Keychron K2 V2 Keyboard Review

Keyboard Info:

  • Brand: Keychron
  • No. of Keys: 84
  • Switches: Gateron Blue / Brown / Red (Hotswappable)
  • Dimensions: 370x180x70mm
  • Weight: 794g
  • Connection: USB Type C + Bluetooth 5.0
  • Release Date: 30 September 2020
  • Price: ₱5,650 (discounted to ₱5,089)

One day, I bought beef noodles for takeout. I later spilled some of the hot soup over my old keyboard and my hasty attempts at remedying it left me with a useless (but not completely broken) keyboard and a need to replace it. While browsing Shopee, I found what I thought would be a suitable replacement. It was a 75% keyboard that will give me more desk space and a hotswappable board to try out different switches. After some thought, I got myself a Keychron K2 V2.

The Keychron K2 V2 is the second version of their popular 75% model with Bluetooth connectivity. I opted for that version because I heard from reviews that the front of the first version is too high, which may have made it painful to type on for me. This review was written after much modification and almost three months of daily use.

NOTE: This is a full peripheral review based on the reviewer’s preferences and needs. Your needs may be different and you may find this review to not have the information you need.

I wrote this review as a power user who also likes to mod his keyboards, so most of my gripes are not reflective of a casual user’s experience with the product.

This is a review of the hotswappable version of the Keychron K2 V2, which also has a non-hotswappable version. Reader discretion is advised.

Design

The main visual appeal is the small form factor, which can be both a boon and a detriment. While it lets you save a good bit of desk space, it also has all the keys sticking together, so it may be hard for you to get used to at first if you’re coming from using a full-sized keyboard with spacing between the function keys, the arrow keys, and so on.

For instance, you’ll find it not easy to hit the F4 key when hitting Alt-F4 without looking at it.

Keycaps

In the case of this model I bought, the keycaps are mostly dark shades of gray, which I wanted to change to white keycaps. Also, the legends on the keycaps are pretty thin, so they didn’t let that much light through. At this point, I want a bit more LED lights and whiter keycaps in my life, so I changed most of the keycaps to a Tecware PBT white keycap set.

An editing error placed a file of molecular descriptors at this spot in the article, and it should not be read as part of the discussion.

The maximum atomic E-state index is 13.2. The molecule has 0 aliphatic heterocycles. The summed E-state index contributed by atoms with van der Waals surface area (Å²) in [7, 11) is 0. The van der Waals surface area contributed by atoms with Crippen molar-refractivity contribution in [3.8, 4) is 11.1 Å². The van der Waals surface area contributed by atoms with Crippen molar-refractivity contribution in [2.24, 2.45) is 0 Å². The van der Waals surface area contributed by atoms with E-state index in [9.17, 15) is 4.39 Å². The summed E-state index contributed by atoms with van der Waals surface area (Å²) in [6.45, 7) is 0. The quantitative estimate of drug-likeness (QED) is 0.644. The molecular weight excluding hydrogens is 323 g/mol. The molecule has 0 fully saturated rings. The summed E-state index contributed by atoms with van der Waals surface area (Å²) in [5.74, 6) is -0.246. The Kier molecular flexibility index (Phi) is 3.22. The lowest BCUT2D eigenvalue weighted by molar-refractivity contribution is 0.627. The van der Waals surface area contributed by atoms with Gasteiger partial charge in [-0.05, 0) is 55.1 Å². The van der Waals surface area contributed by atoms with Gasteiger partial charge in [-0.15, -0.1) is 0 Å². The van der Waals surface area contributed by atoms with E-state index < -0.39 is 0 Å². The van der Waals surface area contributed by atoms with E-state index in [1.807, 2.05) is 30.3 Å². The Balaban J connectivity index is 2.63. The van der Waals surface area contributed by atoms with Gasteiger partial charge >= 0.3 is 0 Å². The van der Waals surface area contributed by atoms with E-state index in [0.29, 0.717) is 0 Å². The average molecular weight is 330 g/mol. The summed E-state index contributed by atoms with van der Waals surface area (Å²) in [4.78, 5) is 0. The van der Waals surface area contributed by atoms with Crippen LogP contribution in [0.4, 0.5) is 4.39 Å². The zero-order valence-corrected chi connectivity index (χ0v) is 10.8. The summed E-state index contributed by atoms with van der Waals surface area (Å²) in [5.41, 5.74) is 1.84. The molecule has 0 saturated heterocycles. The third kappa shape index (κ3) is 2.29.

Unfortunately, due to this form factor, the right shift key is 1.75u, which isn’t standard. You’ll have to find a keycap set that has one. Since I wanted shine-through, it’s a lot harder for me to find a full PBT set that has a 1.75u shift key and shine-through with colors I actually like.

Right now, my Keychron has white Tecware PBT keycaps for letters, numbers, punctuations, and spacebar; and stock keycaps for everything else. It’s not ideal as that makes for a non-uniform look, but it still does look and sound pretty good.

RGB LEDs

Another minor visual flaw with this keyboard is that the LEDs are north-facing (which will interfere with Cherry profile keycaps) and aren’t that bright. I put the orange Esc and LED keycaps on, and the light only lights up half of those keycaps. It would’ve been better if those orange keycaps were opaque instead of translucent so at least the orange will look better while letting through just a bit of light like all the other stock keycaps.

Keychron K2 V2 Glintstone

I call this the “Keychron Glintstone”. Yes, it’s getting a bit dirty, and that yellowish stuff in between some of the keys is actually painter’s tape.

I have since replaced the Esc, LED, and arrow keys, as well as the spacebar, with blue resin keycaps, which spreads the light out more. They also sound fuller and deeper, especially the spacebar which I worked on a lot to remove the rattle of the stabilizers. But the fact that I was compelled to buy different keycaps for this means that its aesthetics are not exactly to my liking.

Housing

The bottom of the housing is hollow enough to fit a 2mm-thick EVA foam pad in it and still provide enough room for switches. This keyboard can definitely use a good bit of modding, even though most people may be satisfied with it out of the box. I’ve since put foam in the housing and between the board and the plate, thus making it sound a lot better.

The housing itself is not aluminum, just the frame consisting of these pieces that slide onto the sides of the housing and are screwed in with star bit screws. If you’re looking for a keyboard with an entirely aluminum housing, this isn’t it. But if you intend to travel with this keyboard, then having the aluminum frame can help make it more durable. Just make sure to not drop it flat on its bottom or you may crack it.

Functionality